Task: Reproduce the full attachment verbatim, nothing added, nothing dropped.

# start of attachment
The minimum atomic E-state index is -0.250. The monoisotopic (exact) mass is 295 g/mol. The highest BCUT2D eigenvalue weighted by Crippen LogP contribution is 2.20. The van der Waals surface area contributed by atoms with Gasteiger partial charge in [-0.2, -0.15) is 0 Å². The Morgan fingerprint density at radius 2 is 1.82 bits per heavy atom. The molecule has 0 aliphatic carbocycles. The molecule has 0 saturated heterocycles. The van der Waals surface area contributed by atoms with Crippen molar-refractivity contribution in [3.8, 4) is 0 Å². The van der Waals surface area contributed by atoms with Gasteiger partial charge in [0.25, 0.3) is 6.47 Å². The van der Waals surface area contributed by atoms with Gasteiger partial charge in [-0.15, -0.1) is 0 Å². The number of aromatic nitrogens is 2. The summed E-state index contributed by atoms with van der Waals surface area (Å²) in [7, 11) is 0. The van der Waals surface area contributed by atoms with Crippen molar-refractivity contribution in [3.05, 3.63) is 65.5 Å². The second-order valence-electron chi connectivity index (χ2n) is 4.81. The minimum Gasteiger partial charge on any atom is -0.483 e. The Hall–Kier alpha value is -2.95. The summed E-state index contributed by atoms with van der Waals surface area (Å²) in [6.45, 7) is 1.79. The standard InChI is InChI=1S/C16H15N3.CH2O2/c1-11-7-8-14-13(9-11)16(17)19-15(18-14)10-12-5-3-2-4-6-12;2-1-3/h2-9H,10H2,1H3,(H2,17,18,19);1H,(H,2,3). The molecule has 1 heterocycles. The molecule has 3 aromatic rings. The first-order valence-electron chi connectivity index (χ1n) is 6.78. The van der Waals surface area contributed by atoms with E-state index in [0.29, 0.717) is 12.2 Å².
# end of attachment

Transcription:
The minimum atomic E-state index is -0.250. The monoisotopic (exact) mass is 295 g/mol. The highest BCUT2D eigenvalue weighted by Crippen LogP contribution is 2.20. The van der Waals surface area contributed by atoms with Gasteiger partial charge in [-0.2, -0.15) is 0 Å². The Morgan fingerprint density at radius 2 is 1.82 bits per heavy atom. The molecule has 0 aliphatic carbocycles. The molecule has 0 saturated heterocycles. The van der Waals surface area contributed by atoms with Crippen molar-refractivity contribution in [3.8, 4) is 0 Å². The van der Waals surface area contributed by atoms with Gasteiger partial charge in [0.25, 0.3) is 6.47 Å². The van der Waals surface area contributed by atoms with Gasteiger partial charge in [-0.15, -0.1) is 0 Å². The number of aromatic nitrogens is 2. The summed E-state index contributed by atoms with van der Waals surface area (Å²) in [7, 11) is 0. The van der Waals surface area contributed by atoms with Crippen molar-refractivity contribution in [3.05, 3.63) is 65.5 Å². The second-order valence-electron chi connectivity index (χ2n) is 4.81. The minimum Gasteiger partial charge on any atom is -0.483 e. The Hall–Kier alpha value is -2.95. The summed E-state index contributed by atoms with van der Waals surface area (Å²) in [6.45, 7) is 1.79. The standard InChI is InChI=1S/C16H15N3.CH2O2/c1-11-7-8-14-13(9-11)16(17)19-15(18-14)10-12-5-3-2-4-6-12;2-1-3/h2-9H,10H2,1H3,(H2,17,18,19);1H,(H,2,3). The molecule has 1 heterocycles. The molecule has 3 aromatic rings. The first-order valence-electron chi connectivity index (χ1n) is 6.78. The van der Waals surface area contributed by atoms with E-state index in [0.29, 0.717) is 12.2 Å².